On this Sunday's Philadelphia Orchestra in Concert broadcast on WRTI, we'll hear a performance of the Tchaikovsky Violin Concerto. As WRTI's Jim Cotter reports the instrument on which it is being played would have sounded very familiar to the composer.
In 1878 Pyotr Tchaikovsky wrote a violin concerto for the Hungarian violinist Leopold Auer. It was to be performed on Auer's 1690 Stradivarius, which is today the main instrument of the Russian-born Israeli violinist Vadim Gluzman.
Born in Shanghai, the Philadelphia Orchestra's principal cellist has performed in recitals, and with orchestras, all over the world. As WRTI's Susan Lewis reports, Hai-Ye Ni is the featured soloist on WRTI's concert broadcast of the Philadelphia Orchestra on Sunday March 9th. She'll perform Tchaikovsky's Variations on a Rococo Theme. Written for Tchaikovsky's friend, German Cellist Wilhelm Fitzenhagen, the work - a theme with seven different variations - is a challenge for the soloist, who plays almost constantly.
This Sunday, March 2 at 1 PM, WRTI broadcasts a Philadelphia Orchestra concert from January that was part of the first week of a three-week celebration of works by Tchaikovsky and his contemporaries.
British conductor Robin Ticciati returns to Philadelphia after a highly acclaimed debut in 2012. The young maestro launches the celebration with a performance of Tchaikovsky’s Symphony No. 4, taking us on an emotional journey toward an exhilarating affirmation of life’s joys.
Join us for an archival broadcast of Tchaikovsky’s fateful romance Eugene Onegin. Valery Gergiev conducts the performance from October 5th, 2013, which features soprano Anna Netrebko as the naive heroine Tatiana, baritone Mariusz Kwiecien as the aristocratic title character, and tenor Piotr Beczala as the poet Lenski. Mezzo-soprano Oksana Volkova sings the role of Tatiana’s sister, Olga, and Alexei Tanovitski sings Prince Gremin.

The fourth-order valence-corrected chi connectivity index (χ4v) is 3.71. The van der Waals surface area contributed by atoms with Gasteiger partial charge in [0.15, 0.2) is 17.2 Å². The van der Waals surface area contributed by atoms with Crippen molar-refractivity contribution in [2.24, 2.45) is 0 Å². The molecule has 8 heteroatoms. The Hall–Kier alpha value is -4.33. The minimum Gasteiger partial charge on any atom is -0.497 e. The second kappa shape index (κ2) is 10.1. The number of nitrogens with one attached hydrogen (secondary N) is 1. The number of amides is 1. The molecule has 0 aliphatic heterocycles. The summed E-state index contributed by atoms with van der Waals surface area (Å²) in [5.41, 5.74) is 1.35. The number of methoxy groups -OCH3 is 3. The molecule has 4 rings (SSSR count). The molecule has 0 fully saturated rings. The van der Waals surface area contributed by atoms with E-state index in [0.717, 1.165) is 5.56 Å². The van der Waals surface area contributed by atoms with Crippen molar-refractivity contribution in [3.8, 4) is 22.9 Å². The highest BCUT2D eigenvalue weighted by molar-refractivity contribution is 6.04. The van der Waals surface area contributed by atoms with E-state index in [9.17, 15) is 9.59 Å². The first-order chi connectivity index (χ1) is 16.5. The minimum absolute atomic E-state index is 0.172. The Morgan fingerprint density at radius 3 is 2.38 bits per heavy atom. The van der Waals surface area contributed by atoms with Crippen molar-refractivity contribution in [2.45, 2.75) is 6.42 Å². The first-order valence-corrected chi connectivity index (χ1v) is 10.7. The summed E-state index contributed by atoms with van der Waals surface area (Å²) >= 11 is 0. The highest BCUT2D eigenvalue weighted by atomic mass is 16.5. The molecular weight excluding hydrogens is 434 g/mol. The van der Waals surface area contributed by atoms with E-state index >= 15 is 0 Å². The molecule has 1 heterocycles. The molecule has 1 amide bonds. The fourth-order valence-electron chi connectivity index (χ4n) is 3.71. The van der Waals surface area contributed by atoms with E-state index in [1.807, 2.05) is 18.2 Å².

Discoveries from the Fleisher Collection broadcasts Saturday, December 7th, 2013, 5-6 pm on WRTI and wrti.org. Shakespeare continues to live, and if you were to name an orchestral work based on one of his plays, we wouldn’t blame you for coming up with one of the most popular works in the repertoire, Tchaikovsky’s Romeo and Juliet. But it wouldn’t be Discoveries without a curve ball or three, so this month we offer another Fantasy-Overture of his, Hamlet.
Penn Music History Professor Jeffrey Kallberg talks to Susan Lewis about Tchaikovsky's secret correspondence with a patron, Countess von Meck.
WRTI's upcoming broadcast of The Philadelphia Orchestra in Concert features Tchaikovsky’s 5th Symphony. As WRTI’s Susan Lewis reports, insights into the work have come from the composer’s correspondence with a secretive patron.
Listen on Sunday, July 28th, 2 to 4 pm. The program also includes music by Wagner and Christopher Rousee.
I admit I approach any new recordings of these, my favorite Tchaikovsky symphonies, with a bit of trepidation. Over the years I’ve encountered one too many recordings, as well as concert performances, that lay on the incurable Romanticism a bit too thick. Thematic presentations are muddled and tempos are stretched so that each movement, regardless of the tempo indication, seems to plod at the same pace.
It’s as if some conductors believed that Tchaikovsky, who always wore his heart on his sleeve, needed help expressing his feelings.
This week we mark the birthday of Pyotr Ilyich Tchaikovsky, who was born in Russia on May 7, 1840 and died suddenly at age 53. As WRTI’s Susan Lewis reports, the composer - internationally renowned for his great melodies - was also a master of technique and form. His body of work includes major works for the ballet, opera, and orchestra, as well as chamber music, concertos, sacred music, piano music, and solo songs.
Learn more about Tchaikovsky’s life and music. Listen to Susan Lewis' interview with Jeffrey Kallberg, associate dean for arts and letters and professor of music history at the University of Pennsylvania.
Bramwell Tovey conducts the New York Philharmonic in an all-Tchaikovsky program - perfect summertime listening! They're joined by pianist Simon Trpčeski in a performance of the infrequently heard Piano Concerto No. 2. Selections from Act IV of Swan Lake, and the ever-popular 1812 Overture round out the program. Sunday, August 5th, 3 to 5 pm.